There's more to links. Adding authority links will strengthen your readers' trust. This is quite important in cases of informative content, both academic and otherwise, as authority links solidify a certain piece of information.
It is necessary to note that not all “links” are good links. Some links in fact become content writing mistakes. For example, Wikipedia may be a leading site, but may not make a great impression, particularly in more serious content niches, such as healthcare or law.
While it is the most obvious no-no of content creation, beginners still make the content writing mistakes of copying/rewording content believing it may go unnoticed.
First, it’s unethical. Taking credit for someone else’s work is never okay. Put yourself in the other writer's shoes and imagine your efforts being stolen. Second, Google algorithms are smart enough to detect the slightest copy-paste.
If you are taking information from other content, use it as a writing pointer rather than picking up the whole thing. If your piece is another take on an already written title or largely inspired by it, do credit the original author.
Nobody is entertained by monotonous spoken word. The same goes for the written word. Sentences that start the same way, lack question marks or exclamation points, and have a similar manner throughout—all these things are content writing mistakes beginners make.
While more serious, formal content may not call for all these additions, less formal content requires an engaging tone. We're not talking about making drastic switches or that every paragraph needs questions or exclamations. Think of engaging content as if talking to people in real life, trying to get your point across by adding highs and lows to your tone—and convert that into text.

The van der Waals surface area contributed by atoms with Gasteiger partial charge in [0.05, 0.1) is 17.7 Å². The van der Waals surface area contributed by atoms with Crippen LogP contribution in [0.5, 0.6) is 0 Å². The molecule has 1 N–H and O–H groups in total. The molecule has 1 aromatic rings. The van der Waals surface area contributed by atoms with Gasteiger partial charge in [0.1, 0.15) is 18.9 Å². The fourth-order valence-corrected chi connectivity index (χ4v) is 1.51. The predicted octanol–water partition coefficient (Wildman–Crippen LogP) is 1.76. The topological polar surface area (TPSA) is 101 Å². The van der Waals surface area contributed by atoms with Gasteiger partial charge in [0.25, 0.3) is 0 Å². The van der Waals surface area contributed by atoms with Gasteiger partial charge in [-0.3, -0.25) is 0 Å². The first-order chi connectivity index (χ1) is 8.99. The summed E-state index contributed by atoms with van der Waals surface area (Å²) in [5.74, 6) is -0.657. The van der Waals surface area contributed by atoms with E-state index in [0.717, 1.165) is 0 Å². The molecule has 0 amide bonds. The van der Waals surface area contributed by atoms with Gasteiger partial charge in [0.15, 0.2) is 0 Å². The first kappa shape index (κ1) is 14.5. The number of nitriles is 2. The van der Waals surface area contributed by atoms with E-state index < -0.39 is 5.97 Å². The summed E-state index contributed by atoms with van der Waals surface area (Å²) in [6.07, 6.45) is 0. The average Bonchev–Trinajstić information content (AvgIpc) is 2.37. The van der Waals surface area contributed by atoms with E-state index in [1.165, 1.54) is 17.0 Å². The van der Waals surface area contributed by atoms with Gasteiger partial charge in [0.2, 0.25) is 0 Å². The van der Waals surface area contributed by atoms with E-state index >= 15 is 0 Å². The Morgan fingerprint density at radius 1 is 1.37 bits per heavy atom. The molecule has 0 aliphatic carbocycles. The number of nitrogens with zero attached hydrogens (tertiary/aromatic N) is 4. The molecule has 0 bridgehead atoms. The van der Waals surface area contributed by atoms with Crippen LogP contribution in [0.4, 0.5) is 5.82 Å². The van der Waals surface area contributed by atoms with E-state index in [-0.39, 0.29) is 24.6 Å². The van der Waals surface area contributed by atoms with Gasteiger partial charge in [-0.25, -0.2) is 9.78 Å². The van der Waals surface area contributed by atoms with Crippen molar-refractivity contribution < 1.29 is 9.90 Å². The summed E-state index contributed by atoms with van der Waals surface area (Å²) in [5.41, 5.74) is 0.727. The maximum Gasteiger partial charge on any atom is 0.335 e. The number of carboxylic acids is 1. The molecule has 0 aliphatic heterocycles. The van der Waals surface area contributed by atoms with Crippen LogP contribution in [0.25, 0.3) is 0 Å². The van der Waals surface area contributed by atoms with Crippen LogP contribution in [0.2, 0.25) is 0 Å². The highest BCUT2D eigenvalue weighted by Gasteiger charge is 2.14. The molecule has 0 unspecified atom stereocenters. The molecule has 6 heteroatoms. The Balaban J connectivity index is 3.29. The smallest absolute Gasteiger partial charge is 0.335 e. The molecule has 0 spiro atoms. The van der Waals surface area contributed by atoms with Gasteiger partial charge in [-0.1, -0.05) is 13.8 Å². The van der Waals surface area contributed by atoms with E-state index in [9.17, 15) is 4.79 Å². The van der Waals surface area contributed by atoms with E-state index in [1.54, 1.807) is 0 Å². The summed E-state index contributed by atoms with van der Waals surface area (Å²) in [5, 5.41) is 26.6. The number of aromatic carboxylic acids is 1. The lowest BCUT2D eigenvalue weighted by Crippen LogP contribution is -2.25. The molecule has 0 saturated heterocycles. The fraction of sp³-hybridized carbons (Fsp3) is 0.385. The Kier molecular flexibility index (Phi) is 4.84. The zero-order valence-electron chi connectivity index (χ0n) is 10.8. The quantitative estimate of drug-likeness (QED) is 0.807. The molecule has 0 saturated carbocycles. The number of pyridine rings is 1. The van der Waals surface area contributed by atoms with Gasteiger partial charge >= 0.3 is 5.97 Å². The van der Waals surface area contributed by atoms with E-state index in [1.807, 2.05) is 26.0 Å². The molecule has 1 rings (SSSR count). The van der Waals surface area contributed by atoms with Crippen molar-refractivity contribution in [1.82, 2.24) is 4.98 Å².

If it's all black and white, contains the same font, has non-linear paragraphs, and has similar errors—then it's content that may be unappealing. While this aspect may come under a graphic designer's or a web designer's expertise than a writer's, you may be writing and posting the content yourself.
Therefore, it’s always smart to be well-versed in graphics pertaining to text to avoid visual content writing mistakes.
Know how to make headings, important words, and sentences pop. Make sure you understand the colors in content writing techniques —that is, which ones make the text easier to read. Don't forget the size up or size down according to the importance of the content, and make sure your content is readable on different tech mediums (laptops, phones, etc.)
Spacing. Layout. Bullets & Checks. These are some examples of things that make your content more appealing. After conducting hours of research, careful content creation, and meticulous proofreading if you end up posting content that has large sentences and paragraphs, then you make one of the common beginner content writing mistakes and your efforts may go down the drain.